We were pleased recently to see a blog entry from Dr. Catherine Woteki, USDA Chief Scientist and Under Secretary for Research, Education & Economics, about the new National Nutrition Research Roadmap that was released on March 4 by the Interagency Committee on Human Nutrition Research (ICHNR).
The roadmap’s goal is to help guide government, academia and the private sector to more effective collaboration on federally funded human nutrition research. And it’s the result of more than a year of collaboration among ten different federal departments and agencies, more than 90 federal experts, and numerous public comments.
As we review the roadmap’s recommendations and consider how we can contribute to them in our own nutrition research program here at Almond Board of California (ABC), it’s a good time to lay out some basic facts about the way we work. ABC is committed to advancing public health and wellness by conducting sound science on the nutrient composition and health benefits of almonds. To this end, we’ve funded more than $20 million in research over the past several decades to further investigate the potential impact almonds have on both human and environmental health.
Did you know?
- Research is a core part of what we do. Founded and funded by almond farmers and processors, ABC seeks “to educate, research, innovate and promote” all there is to know about our product. Our research has helped advance understanding of almonds’ health benefits related to heart health, diabetes, weight management and more.
- We prioritize transparency and quality in the research we fund. It’s in everyone’s best interest when we select the highest quality research proposals we can. Working with some of the best and most credible nutrition researchers in the world who use sound study design, we take great pride in the caliber and strength of the nutrition research we fund, and always disclose when we fund it.
- Everything we say publicly about our research results is reviewed and approved by the United States Department of Agriculture (USDA). As a Federal Marketing Order administered by the USDA, all of our research messaging is reviewed to ensure study findings are put in the correct context, not distorted, oversimplified or generalized beyond the population that was being investigated. (Of note, no taxpayer dollars are spent on this process.)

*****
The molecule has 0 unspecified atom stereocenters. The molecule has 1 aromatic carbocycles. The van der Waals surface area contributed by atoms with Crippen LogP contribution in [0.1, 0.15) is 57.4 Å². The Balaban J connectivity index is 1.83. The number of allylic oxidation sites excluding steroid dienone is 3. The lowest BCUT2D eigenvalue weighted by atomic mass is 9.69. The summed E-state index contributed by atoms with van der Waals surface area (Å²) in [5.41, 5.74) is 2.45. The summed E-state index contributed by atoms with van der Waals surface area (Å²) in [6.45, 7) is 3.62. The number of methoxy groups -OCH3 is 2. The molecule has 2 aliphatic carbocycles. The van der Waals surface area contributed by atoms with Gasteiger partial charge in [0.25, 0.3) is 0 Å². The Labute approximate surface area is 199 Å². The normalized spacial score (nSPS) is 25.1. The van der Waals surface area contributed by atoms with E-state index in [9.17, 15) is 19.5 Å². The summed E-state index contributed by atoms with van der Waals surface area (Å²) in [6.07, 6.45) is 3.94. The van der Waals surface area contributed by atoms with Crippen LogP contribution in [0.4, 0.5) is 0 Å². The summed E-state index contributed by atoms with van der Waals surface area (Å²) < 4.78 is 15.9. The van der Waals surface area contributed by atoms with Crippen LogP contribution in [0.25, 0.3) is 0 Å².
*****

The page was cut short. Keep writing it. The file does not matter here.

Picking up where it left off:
- All research is structured to answer a question that will advance what we know. All the research we fund is set up to address a specific question or questions. This is important to ensure a systematic approach to a study’s design, and ensures we and others can properly analyze and draw accurate conclusions in the end.
- Industry-funded studies have led to important findings about healthy dietary patterns and specific nutrients. From 1980-2000, the U.S. Dietary Guidelines recommended that people “avoid too much fat,” or “choose a diet low in fat.” It was research, some funded by ABC, which led to the current understanding that different types of fats have different, and beneficial, effects on health and wellness. These findings have had dramatic impacts on the changing guidance on fat – which now encourages replacement of saturated fat with unsaturated fat in the 2015 Dietary Guidelines for Americans.
We’re always eager to discuss our research program – how much we’ve learned and all that we’d like to discover. Almonds are our passion, and, with the aim to educate, innovate and promote almonds to consumers, the government and the industry, we embrace the fact that research is fundamental to our purpose.
*Good news about almonds and heart health. Scientific evidence suggests, but does not prove, that eating 1.5 ounces per day of most nuts, such as almonds, as part of a diet low in saturated fat and cholesterol may reduce the risk of heart disease. One serving of almonds (28g) has 13g of unsaturated fat and only 1g of saturated fat.